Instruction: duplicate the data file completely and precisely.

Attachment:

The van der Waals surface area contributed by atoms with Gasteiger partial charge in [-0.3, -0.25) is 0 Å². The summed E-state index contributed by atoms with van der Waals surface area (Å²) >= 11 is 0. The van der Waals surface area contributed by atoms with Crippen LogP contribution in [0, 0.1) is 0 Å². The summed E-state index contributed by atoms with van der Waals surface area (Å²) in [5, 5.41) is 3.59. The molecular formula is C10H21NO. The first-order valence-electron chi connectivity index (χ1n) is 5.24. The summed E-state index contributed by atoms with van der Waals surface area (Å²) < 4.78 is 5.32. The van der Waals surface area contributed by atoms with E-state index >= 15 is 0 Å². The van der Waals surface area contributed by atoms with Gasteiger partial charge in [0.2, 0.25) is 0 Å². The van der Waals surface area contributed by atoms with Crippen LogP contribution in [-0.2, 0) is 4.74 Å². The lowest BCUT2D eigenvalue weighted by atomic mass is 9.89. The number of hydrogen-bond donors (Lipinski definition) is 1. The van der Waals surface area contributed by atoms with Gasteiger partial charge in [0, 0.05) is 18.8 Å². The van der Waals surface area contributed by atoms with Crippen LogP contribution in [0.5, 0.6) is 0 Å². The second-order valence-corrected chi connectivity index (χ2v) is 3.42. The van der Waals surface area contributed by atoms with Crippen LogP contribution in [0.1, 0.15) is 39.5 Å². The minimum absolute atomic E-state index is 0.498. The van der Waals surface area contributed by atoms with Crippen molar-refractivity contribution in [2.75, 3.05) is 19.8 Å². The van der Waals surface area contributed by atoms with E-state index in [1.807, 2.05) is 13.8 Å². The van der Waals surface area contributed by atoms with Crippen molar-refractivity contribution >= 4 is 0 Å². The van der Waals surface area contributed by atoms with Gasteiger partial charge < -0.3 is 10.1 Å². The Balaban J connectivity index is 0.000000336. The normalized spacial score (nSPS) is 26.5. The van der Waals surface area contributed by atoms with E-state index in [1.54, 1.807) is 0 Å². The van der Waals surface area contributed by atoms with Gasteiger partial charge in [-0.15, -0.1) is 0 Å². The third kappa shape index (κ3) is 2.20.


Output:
The van der Waals surface area contributed by atoms with Gasteiger partial charge in [-0.3, -0.25) is 0 Å². The summed E-state index contributed by atoms with van der Waals surface area (Å²) >= 11 is 0. The van der Waals surface area contributed by atoms with Crippen LogP contribution in [0, 0.1) is 0 Å². The summed E-state index contributed by atoms with van der Waals surface area (Å²) in [5, 5.41) is 3.59. The molecular formula is C10H21NO. The first-order valence-electron chi connectivity index (χ1n) is 5.24. The summed E-state index contributed by atoms with van der Waals surface area (Å²) < 4.78 is 5.32. The van der Waals surface area contributed by atoms with E-state index >= 15 is 0 Å². The van der Waals surface area contributed by atoms with Gasteiger partial charge in [0.2, 0.25) is 0 Å². The van der Waals surface area contributed by atoms with Crippen LogP contribution in [-0.2, 0) is 4.74 Å². The lowest BCUT2D eigenvalue weighted by atomic mass is 9.89. The number of hydrogen-bond donors (Lipinski definition) is 1. The van der Waals surface area contributed by atoms with Gasteiger partial charge in [0, 0.05) is 18.8 Å². The van der Waals surface area contributed by atoms with Crippen LogP contribution in [0.5, 0.6) is 0 Å². The second-order valence-corrected chi connectivity index (χ2v) is 3.42. The van der Waals surface area contributed by atoms with Crippen LogP contribution in [0.1, 0.15) is 39.5 Å². The minimum absolute atomic E-state index is 0.498. The van der Waals surface area contributed by atoms with Crippen molar-refractivity contribution in [2.75, 3.05) is 19.8 Å². The van der Waals surface area contributed by atoms with E-state index in [1.807, 2.05) is 13.8 Å². The van der Waals surface area contributed by atoms with Crippen molar-refractivity contribution >= 4 is 0 Å². The van der Waals surface area contributed by atoms with Gasteiger partial charge < -0.3 is 10.1 Å². The Balaban J connectivity index is 0.000000336. The normalized spacial score (nSPS) is 26.5. The van der Waals surface area contributed by atoms with E-state index in [1.54, 1.807) is 0 Å². The van der Waals surface area contributed by atoms with Gasteiger partial charge in [-0.15, -0.1) is 0 Å². The third kappa shape index (κ3) is 2.20.